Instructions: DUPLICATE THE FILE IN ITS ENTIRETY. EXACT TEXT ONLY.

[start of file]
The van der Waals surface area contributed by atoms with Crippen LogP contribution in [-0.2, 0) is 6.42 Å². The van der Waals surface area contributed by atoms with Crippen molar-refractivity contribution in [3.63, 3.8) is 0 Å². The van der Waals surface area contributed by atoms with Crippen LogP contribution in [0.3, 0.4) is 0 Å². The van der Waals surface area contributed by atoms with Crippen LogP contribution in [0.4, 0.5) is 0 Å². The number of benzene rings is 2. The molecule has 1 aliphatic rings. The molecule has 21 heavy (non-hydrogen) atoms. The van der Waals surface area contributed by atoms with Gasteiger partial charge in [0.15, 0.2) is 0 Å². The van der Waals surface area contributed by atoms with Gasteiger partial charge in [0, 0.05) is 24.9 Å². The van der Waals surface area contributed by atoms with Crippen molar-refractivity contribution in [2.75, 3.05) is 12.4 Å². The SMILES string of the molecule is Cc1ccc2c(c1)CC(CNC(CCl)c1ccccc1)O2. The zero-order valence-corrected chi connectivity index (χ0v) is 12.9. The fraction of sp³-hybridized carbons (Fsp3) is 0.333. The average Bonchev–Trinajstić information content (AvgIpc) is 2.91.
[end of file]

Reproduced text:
The van der Waals surface area contributed by atoms with Crippen LogP contribution in [-0.2, 0) is 6.42 Å². The van der Waals surface area contributed by atoms with Crippen molar-refractivity contribution in [3.63, 3.8) is 0 Å². The van der Waals surface area contributed by atoms with Crippen LogP contribution in [0.3, 0.4) is 0 Å². The van der Waals surface area contributed by atoms with Crippen LogP contribution in [0.4, 0.5) is 0 Å². The number of benzene rings is 2. The molecule has 1 aliphatic rings. The molecule has 21 heavy (non-hydrogen) atoms. The van der Waals surface area contributed by atoms with Gasteiger partial charge in [0.15, 0.2) is 0 Å². The van der Waals surface area contributed by atoms with Gasteiger partial charge in [0, 0.05) is 24.9 Å². The van der Waals surface area contributed by atoms with Crippen molar-refractivity contribution in [2.75, 3.05) is 12.4 Å². The SMILES string of the molecule is Cc1ccc2c(c1)CC(CNC(CCl)c1ccccc1)O2. The zero-order valence-corrected chi connectivity index (χ0v) is 12.9. The fraction of sp³-hybridized carbons (Fsp3) is 0.333. The average Bonchev–Trinajstić information content (AvgIpc) is 2.91.